It is not a book for the faint heart. dozens of adults are killed within 10 pages, others are tortured (in a sense), the rest basically commit suicide entering a radioactive floor for hours, 13-16 year old girls are violated and taken advantage of to steal their fertile ovaries. The “pastor” of the other ship is painted as a cult leader: cunning, manipulative, charming. Kids die. Yup
There’s a pinch of romance (trigger warning: love triangle), the thrill of a tiny mystery, a ton of action, the promise of growth for our main hero but the end just rubbed me the wrong way in this book. ( )
  Jessika.C | Aug 20, 2016 |
I'm normally not a fan of science fiction, but this book grabbed my attention from the first page right through to the last. I can't wait to read the sequel! ( )
  EmilyRokicki | Feb 26, 2016 |
This audio book comes in a 8-CD compilation, read by Ilyana Kadushin and Matthew Brown, with a running time of 10 hours (unabridged).

This is a very well written book, telling us the story of an expedition headed to the new earth in a far away galaxy. Two spaceships are traveling to this new world. One of them solved the problem of procreation on space while the other claims sabotage when receiving the information about this solution, that prevent their females to produce eggs. This causes a major conflict between the two spaceships and from there the story unfolds in a series of unexpected twists. Brilliant overall, you have all the ingredients to captivate the attention from the beginning and you really start cheering for your personal heroes. You have the love triangle, you have traitors, heroes, greedy people etc, that guarantees the success of the story. My only complain is that the continuation of this story is not published yet.

The narration of Ilyana Kadushin and Matthew Brown makes this listening very entertaining. Excellent option for a long commuting.

This is a must have in the permanent library of any science-fiction lover.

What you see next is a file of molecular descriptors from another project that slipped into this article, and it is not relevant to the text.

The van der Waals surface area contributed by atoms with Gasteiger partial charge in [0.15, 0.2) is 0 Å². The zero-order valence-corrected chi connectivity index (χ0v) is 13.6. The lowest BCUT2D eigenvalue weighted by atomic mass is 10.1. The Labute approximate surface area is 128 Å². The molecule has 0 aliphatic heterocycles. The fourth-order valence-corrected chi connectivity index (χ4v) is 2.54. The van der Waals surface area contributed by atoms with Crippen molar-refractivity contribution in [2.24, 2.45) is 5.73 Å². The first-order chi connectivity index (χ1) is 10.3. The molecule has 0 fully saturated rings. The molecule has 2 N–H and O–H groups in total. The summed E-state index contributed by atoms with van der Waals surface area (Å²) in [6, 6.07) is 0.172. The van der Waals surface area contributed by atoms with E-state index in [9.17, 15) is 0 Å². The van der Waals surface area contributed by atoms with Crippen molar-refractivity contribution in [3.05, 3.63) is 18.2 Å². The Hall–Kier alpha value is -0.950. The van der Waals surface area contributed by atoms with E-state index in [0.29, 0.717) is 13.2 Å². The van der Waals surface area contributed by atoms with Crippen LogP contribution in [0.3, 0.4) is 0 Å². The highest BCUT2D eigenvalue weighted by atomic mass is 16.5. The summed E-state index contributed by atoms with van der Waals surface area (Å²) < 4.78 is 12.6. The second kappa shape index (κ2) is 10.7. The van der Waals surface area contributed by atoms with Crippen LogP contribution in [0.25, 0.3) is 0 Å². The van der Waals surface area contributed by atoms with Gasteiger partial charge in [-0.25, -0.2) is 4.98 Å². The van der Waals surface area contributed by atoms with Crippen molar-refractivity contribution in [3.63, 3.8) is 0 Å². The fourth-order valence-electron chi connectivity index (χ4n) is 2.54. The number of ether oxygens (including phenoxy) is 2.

This audiobook was published by Macmillan Audio in September 2011 and Amazon.com was kind enough to provide this audiobook for me through their Vine Program for reviewing and I was not request to provide a positive review. Opinions expressed here are my own. ( )
  rmattos | Jan 23, 2016 |
Very disturbing, even for a dystopian book. 14 and 15 yr olds having their eggs harvested against their wills and used to impregnate half the adult women on a rival ship? ( )
  keindi | Jan 23, 2016 |
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Epigraph
For we must consider that we shall be as a city upon a hill. The eyes of all people are upon us. So that if we shall deal falsely with our God in this work we have undertaken, and so cause him to withdraw his present help from us, we shall be made a story and a by-word through the world.

 —John Winthrop, founding member of the Massachusetts Bay Colony, in his work A Model of Christian Charity, 1630
Through all the Empyréan. Down they fell, Driven headlong from the pitch of Heaven...

—John Milton, Paradise Lost
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For Alice
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The other ship hung in the sky like a pendant, silver in the ether light cast by the nebula.
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(Click to show. Warning: May contain spoilers.)